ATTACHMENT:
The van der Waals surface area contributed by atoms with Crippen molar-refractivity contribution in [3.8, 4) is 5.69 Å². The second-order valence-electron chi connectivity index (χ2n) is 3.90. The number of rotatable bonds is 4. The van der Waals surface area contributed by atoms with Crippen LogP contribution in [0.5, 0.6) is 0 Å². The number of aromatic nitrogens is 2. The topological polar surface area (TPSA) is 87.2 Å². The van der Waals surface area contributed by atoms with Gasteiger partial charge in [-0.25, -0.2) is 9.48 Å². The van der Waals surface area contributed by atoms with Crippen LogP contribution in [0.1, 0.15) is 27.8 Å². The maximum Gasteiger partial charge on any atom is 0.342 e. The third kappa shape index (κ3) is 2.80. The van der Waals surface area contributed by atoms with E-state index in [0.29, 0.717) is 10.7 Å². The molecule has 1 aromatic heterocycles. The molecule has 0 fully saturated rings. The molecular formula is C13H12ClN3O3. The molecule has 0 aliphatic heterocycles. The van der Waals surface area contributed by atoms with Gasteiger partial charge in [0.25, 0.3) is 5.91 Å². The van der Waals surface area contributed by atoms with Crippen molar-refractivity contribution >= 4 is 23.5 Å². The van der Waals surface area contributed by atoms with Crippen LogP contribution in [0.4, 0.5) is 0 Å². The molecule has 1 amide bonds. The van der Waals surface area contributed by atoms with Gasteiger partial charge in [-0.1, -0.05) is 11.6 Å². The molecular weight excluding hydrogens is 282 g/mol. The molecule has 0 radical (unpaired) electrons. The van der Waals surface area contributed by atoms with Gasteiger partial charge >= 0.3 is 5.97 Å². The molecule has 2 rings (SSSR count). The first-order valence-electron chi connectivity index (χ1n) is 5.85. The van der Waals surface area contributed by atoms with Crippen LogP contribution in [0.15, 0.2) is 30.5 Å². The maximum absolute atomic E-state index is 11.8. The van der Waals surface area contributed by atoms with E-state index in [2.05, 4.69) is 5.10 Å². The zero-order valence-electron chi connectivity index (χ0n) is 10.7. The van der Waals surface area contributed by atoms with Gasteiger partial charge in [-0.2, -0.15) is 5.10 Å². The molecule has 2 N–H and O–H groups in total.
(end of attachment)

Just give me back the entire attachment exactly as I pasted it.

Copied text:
The van der Waals surface area contributed by atoms with Crippen molar-refractivity contribution in [3.8, 4) is 5.69 Å². The second-order valence-electron chi connectivity index (χ2n) is 3.90. The number of rotatable bonds is 4. The van der Waals surface area contributed by atoms with Crippen LogP contribution in [0.5, 0.6) is 0 Å². The number of aromatic nitrogens is 2. The topological polar surface area (TPSA) is 87.2 Å². The van der Waals surface area contributed by atoms with Gasteiger partial charge in [-0.25, -0.2) is 9.48 Å². The van der Waals surface area contributed by atoms with Crippen LogP contribution in [0.1, 0.15) is 27.8 Å². The maximum Gasteiger partial charge on any atom is 0.342 e. The third kappa shape index (κ3) is 2.80. The van der Waals surface area contributed by atoms with E-state index in [0.29, 0.717) is 10.7 Å². The molecule has 1 aromatic heterocycles. The molecule has 0 fully saturated rings. The molecular formula is C13H12ClN3O3. The molecule has 0 aliphatic heterocycles. The van der Waals surface area contributed by atoms with Gasteiger partial charge in [0.25, 0.3) is 5.91 Å². The van der Waals surface area contributed by atoms with Crippen molar-refractivity contribution >= 4 is 23.5 Å². The van der Waals surface area contributed by atoms with Crippen LogP contribution in [0.4, 0.5) is 0 Å². The molecule has 1 amide bonds. The van der Waals surface area contributed by atoms with Gasteiger partial charge in [-0.1, -0.05) is 11.6 Å². The molecular weight excluding hydrogens is 282 g/mol. The molecule has 0 radical (unpaired) electrons. The van der Waals surface area contributed by atoms with Gasteiger partial charge >= 0.3 is 5.97 Å². The molecule has 2 rings (SSSR count). The first-order valence-electron chi connectivity index (χ1n) is 5.85. The van der Waals surface area contributed by atoms with Crippen LogP contribution in [0.15, 0.2) is 30.5 Å². The maximum absolute atomic E-state index is 11.8. The van der Waals surface area contributed by atoms with E-state index in [2.05, 4.69) is 5.10 Å². The zero-order valence-electron chi connectivity index (χ0n) is 10.7. The van der Waals surface area contributed by atoms with Gasteiger partial charge in [-0.2, -0.15) is 5.10 Å². The molecule has 2 N–H and O–H groups in total.